I actually outdid myself for community involvement and responsible citizenship yesterday because then I went to a community open day for a new development near my house to hear about the proposed biodiversity conservation inclusions and see the plans, then last night I went to see a friend perform in a production of Les Miserables. Then I flopped into bed at midnight and stayed there till well into this morning.

Tuesday, April 04, 2017

Latest DIY

I don't think I posted my latest DIY project here, which was simply to get around to hanging all my op-shop find oil paintings together in my bedroom. I call it 'the op shop paintings by local women in blues collection'. I painted all the frames in the same chalk paint to link them all together, but I love that they all feature shades of the same dusty blue (one of my favourite colours of all time).

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Saturday, April 01, 2017

What I don't quite understand about how relationships reflect the gospel

(An outdoor chapel with a view, taken at our church weekend away last weekend.)

I haven’t posted a whole lot on the topic of singleness in recent times. But I thought this article was a good one (you can read it just as well as a single person as you can as a pastor of single people). He had me at “Contentment is demanded of all Christians, not just single Christians”. Yes. Thank you. (If you are tempted to tell a single person “be content”, well, you just need to know that we’ve heard that before, believe me, we have.) But the rest of it is a good challenge to us single people.

We recently had a series on marriage and sex and singleness at church. The aim was to set up a framework for thinking about them, and obviously it was relevant to a very hot topic at the moment in Australia, which we just won’t name here.

At the end of the third sermon I did ask my old chestnut of a question (well, I have only ever publicly asked it once, so I think I can have another go), partly because I thought it was relevant to that above-mentioned hot topic. My comment/question is that we say that marriage is designed to be a reflection of the relationship between Christ and his church. I understand that. And I like that. But the problem is then why does the process of getting married (at least in our current culture), not reflect the gospel at all?

When is the last time you heard someone stand up at their wedding reception and say “I love and choose X because they are dead in their sin and totally depraved”? What you normally hear is a long list of the desirability of the new spouse and the reasons why the other spouse loves them, and it’s entirely based on merit and attraction (even if you try to be pious and say you love the other person for their godliness, that is still not the gospel). And then there are all the posts to follow on social media of date nights and wedding anniversaries, which let all those of us watching know that this person’s spouse is amazing and a best friend and has a long list of talents and attractions.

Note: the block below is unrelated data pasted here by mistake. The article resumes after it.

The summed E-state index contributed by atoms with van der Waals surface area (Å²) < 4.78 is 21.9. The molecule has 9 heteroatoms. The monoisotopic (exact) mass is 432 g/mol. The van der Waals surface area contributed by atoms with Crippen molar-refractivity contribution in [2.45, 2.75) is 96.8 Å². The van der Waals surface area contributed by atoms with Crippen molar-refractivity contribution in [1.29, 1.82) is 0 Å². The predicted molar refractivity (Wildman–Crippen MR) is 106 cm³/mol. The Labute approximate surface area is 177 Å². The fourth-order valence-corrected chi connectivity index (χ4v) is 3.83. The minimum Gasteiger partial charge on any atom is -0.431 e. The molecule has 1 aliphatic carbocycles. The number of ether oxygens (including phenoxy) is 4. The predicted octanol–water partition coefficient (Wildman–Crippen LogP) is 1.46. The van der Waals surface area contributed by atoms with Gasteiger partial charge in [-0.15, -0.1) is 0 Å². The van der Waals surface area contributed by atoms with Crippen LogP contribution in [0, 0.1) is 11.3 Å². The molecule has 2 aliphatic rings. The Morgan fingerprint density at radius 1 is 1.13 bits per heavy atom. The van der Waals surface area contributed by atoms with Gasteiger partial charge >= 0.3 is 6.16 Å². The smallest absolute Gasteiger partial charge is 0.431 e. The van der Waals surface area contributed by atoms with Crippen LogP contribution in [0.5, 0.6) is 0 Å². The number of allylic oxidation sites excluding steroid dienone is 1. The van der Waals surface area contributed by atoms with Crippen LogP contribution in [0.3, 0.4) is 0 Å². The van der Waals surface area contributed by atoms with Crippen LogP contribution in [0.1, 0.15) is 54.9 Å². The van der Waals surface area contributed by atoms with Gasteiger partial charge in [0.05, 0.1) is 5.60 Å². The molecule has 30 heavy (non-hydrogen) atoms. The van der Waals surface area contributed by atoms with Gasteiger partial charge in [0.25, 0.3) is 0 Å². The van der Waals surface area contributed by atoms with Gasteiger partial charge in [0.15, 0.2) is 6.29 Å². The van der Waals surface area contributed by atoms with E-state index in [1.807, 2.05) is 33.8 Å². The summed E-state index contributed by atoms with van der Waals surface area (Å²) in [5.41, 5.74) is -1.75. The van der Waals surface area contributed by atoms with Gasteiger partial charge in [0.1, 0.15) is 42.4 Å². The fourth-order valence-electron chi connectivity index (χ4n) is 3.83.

It seems to me that, in being married, you may be fortunate to experience some manner of unconditional love from your spouse, after you have secured for yourself a very conditional and highly selective love. (The response was that the wedding vows say nothing about the other person, which is true, but you have to get to those vows.)

And there can be a lot of hurt and grief involved in the whole drama of getting to marriage. If, like me, you have been spectacularly rejected by someone who let it be known, far and wide, that he wanted nothing to do with you, well, you can only console yourself and praise God that he doesn’t treat you like some men here will. [That was a situation that went so so wrong it is unlikely to be repaired this side of heaven, because that person wouldn’t agree to a conversation, and it is the reason why I now make no approach at all towards single Christian men, because I prefer singleness to being humiliated and shamed and punished, even though singleness is at times very lonely – well that and I consider that Christian men, of all men, should know it is their responsibility to take the initiative (no exceptions made based on the woman’s height!) and if a man doesn’t think I am worth the risk or effort involved then why would I want a relationship with him? One of the greatest injuries and insults to my sensibilities as a woman has been the circulation of a story that, without any encouragement, I pursued a man. But I have had to come to terms with my pride and my sense of the injustice of it and the subsequent shame and trust myself to the one who knows all things and judges justly. 1 Peter 2:23]